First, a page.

Apple's growth sags in latest quarter as gadgets go for less

A customer uses an iPhone 4S at an Apple store in Palo Alto, Calif. A new iPhone is expected to arrive in October.

NEW YORK — More consumers are buying the least expensive versions of Apple’s iPhones and iPads, a new phenomenon that is causing the company’s breakneck growth rate to slow.


On Tuesday, Apple Inc. revealed that both revenue and net income posted increases of just over 20 percent – cause for celebration at most companies, but meager by Apple standards.

Apple’s growth was the slowest in more than two years, and failed to meet analyst expectations.

“The sheen is off the apple: It was a miss, no question about it,” said David Rolfe, the chief investment officer at Wedgewood Partners Inc.

Apple routinely blows past analyst expectations. It has only come in under their earnings expectations twice in ten years.

“We became too confident, in our expectations, that Apple had literally a perfect pulse on end demand throughout the globe … and quite simply, that wasn’t the case this quarter,” Rolfe said.

It wasn’t so much the volume of sales that disappointed: Apple sold 17 million iPads in April to June period, beating expectations, and 26 million iPhones, at the low end of expectations.

But Apple’s average selling prices for the gadgets declined to levels last seen in 2010 for the iPhone and the lowest levels ever in the case of the iPad.

Part of the reason was that consumers bought less expensive versions of the devices, said Apple’s chief financial officer, Peter Oppenheimer. Apple introduced a new iPad in March, but kept the older model in stores while cutting its price.

The strengthening dollar also meant that overseas sales at constant prices translated into fewer dollars for Apple.

Sales in China, which have been a growth engine for the company, also declined compared to the previous quarter. CEO Tim Cook said that was because the iPhone 4S went on sale in China during the quarter that ended in March, and the company stocked inventories in the country.

Cook said he didn’t see any effect of the economic slowdown in China. The troubles in Europe were evident, however. Sales to the continent grew just 16 percent.

Cook also blamed the tepid iPhone sales – up 28 percent from a year ago, but down from the previous quarter – on anticipation building for the next iPhone model. Apple hasn’t said when it’s arriving, but most company watchers now expect it in October.

Rolfe had expected stronger iPhone sales, and said he’s surprised that consumers are holding off on buying iPhones as much as six months before the arrival of a new model. Previously, iPhone sales started tapering off about three months before the arrival of a new model.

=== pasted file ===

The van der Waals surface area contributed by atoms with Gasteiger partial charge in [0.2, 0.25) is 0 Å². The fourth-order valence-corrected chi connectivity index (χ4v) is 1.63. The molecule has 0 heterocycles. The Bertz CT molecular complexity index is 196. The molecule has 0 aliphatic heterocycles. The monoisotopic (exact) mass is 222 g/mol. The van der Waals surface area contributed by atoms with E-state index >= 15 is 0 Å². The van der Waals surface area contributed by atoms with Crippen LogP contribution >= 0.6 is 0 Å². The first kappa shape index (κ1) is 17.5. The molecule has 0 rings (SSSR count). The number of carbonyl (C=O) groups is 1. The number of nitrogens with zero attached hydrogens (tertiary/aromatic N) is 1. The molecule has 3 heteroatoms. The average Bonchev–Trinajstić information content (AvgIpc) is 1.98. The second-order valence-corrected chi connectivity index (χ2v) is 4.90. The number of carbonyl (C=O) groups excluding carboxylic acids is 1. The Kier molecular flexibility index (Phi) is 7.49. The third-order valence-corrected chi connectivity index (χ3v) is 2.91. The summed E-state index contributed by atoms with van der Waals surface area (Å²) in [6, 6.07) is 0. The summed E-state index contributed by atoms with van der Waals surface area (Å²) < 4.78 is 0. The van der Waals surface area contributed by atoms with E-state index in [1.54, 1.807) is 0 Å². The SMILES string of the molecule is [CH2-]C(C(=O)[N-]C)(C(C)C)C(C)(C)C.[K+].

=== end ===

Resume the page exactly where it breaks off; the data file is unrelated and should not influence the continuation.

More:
Net income in Apple’s fiscal third quarter was $8.8 billion, or $9.32 per share. That was up 21 percent from $7.3 billion, or $7.79 per share, a year ago.

Analysts polled by FactSet were expecting earnings of $10.37 per share.

Revenue at the Cupertino, Calif., company was $35 billion, up 23 percent. Analysts were expecting $37.5 billion.

Investors sold off Apple shares, but the reaction was muted compared to the earnings miss. Apple shares fell $31.92, or 5.3 percent, to $569 in after-hours trading, after the release of the results.

With its market value of $539 billion, Apple is by far the world’s largest company.

Apple forecast earnings of $7.65 per share for the current quarter, well below the average analyst forecast at $10.26. Normally, Apple’s forecasts are ignored, because the company routinely exceeds them. But for the just-ended quarter, Apple’s cautious forecasts were more accurate than those of analysts.

Apple’s forecast points to year-over-year profit growth of just 9 percent.

For revenue, Apple forecast $34 billion, while analysts have been expecting $38.1 billion.

Apple last missed expectations when it reported results for the quarter that ended in September last year. That was because of the iPhone 4S’s launch being pushed from that quarter to the next one, and it made up the shortfall with very strong sales in the holiday quarter.


NEW YORK — Apple Inc. will release its new operating system for Mac computers today, with features borrowed from mobile devices and a tighter integration with online file storage.

Dubbed Mountain Lion, the new software narrows the gap between the PC and phone software packages, making Mac personal computers work more like iPhones and iPads.

It’s similar to what Microsoft Corp. is doing with its forthcoming Windows 8 system. That system, to be released Oct. 26, will bring the look and user interface of Windows Phone to PCs.

Mountain Lion will cost $20 and will be sold only as a download. Only computers running the two most recent versions of Mac OS, Lion and Snow Leopard, can be upgraded.

Macs bought on or after June 11 can be upgraded for free.

– Associated Press